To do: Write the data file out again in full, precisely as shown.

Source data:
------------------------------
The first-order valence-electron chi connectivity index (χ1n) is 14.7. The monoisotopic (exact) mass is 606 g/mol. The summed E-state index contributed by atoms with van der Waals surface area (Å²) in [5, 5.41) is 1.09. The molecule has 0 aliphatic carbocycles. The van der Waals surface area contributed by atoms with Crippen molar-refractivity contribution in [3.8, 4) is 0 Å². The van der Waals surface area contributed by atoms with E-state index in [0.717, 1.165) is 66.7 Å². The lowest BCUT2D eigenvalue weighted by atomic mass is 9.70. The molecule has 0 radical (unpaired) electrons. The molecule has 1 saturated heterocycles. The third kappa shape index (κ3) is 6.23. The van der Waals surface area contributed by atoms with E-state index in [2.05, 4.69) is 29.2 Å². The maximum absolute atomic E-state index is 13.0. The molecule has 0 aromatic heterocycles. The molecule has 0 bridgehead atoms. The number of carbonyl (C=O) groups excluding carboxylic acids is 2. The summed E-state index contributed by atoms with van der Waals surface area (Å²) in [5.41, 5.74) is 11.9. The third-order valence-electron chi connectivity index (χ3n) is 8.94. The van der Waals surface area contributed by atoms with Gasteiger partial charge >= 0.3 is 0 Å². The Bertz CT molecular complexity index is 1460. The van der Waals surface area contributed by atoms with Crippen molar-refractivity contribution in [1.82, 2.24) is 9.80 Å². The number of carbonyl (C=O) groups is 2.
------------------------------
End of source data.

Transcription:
The first-order valence-electron chi connectivity index (χ1n) is 14.7. The monoisotopic (exact) mass is 606 g/mol. The summed E-state index contributed by atoms with van der Waals surface area (Å²) in [5, 5.41) is 1.09. The molecule has 0 aliphatic carbocycles. The van der Waals surface area contributed by atoms with Crippen molar-refractivity contribution in [3.8, 4) is 0 Å². The van der Waals surface area contributed by atoms with E-state index in [0.717, 1.165) is 66.7 Å². The lowest BCUT2D eigenvalue weighted by atomic mass is 9.70. The molecule has 0 radical (unpaired) electrons. The molecule has 1 saturated heterocycles. The third kappa shape index (κ3) is 6.23. The van der Waals surface area contributed by atoms with E-state index in [2.05, 4.69) is 29.2 Å². The maximum absolute atomic E-state index is 13.0. The molecule has 0 aromatic heterocycles. The molecule has 0 bridgehead atoms. The number of carbonyl (C=O) groups excluding carboxylic acids is 2. The summed E-state index contributed by atoms with van der Waals surface area (Å²) in [5.41, 5.74) is 11.9. The third-order valence-electron chi connectivity index (χ3n) is 8.94. The van der Waals surface area contributed by atoms with Gasteiger partial charge >= 0.3 is 0 Å². The Bertz CT molecular complexity index is 1460. The van der Waals surface area contributed by atoms with Crippen molar-refractivity contribution in [1.82, 2.24) is 9.80 Å². The number of carbonyl (C=O) groups is 2.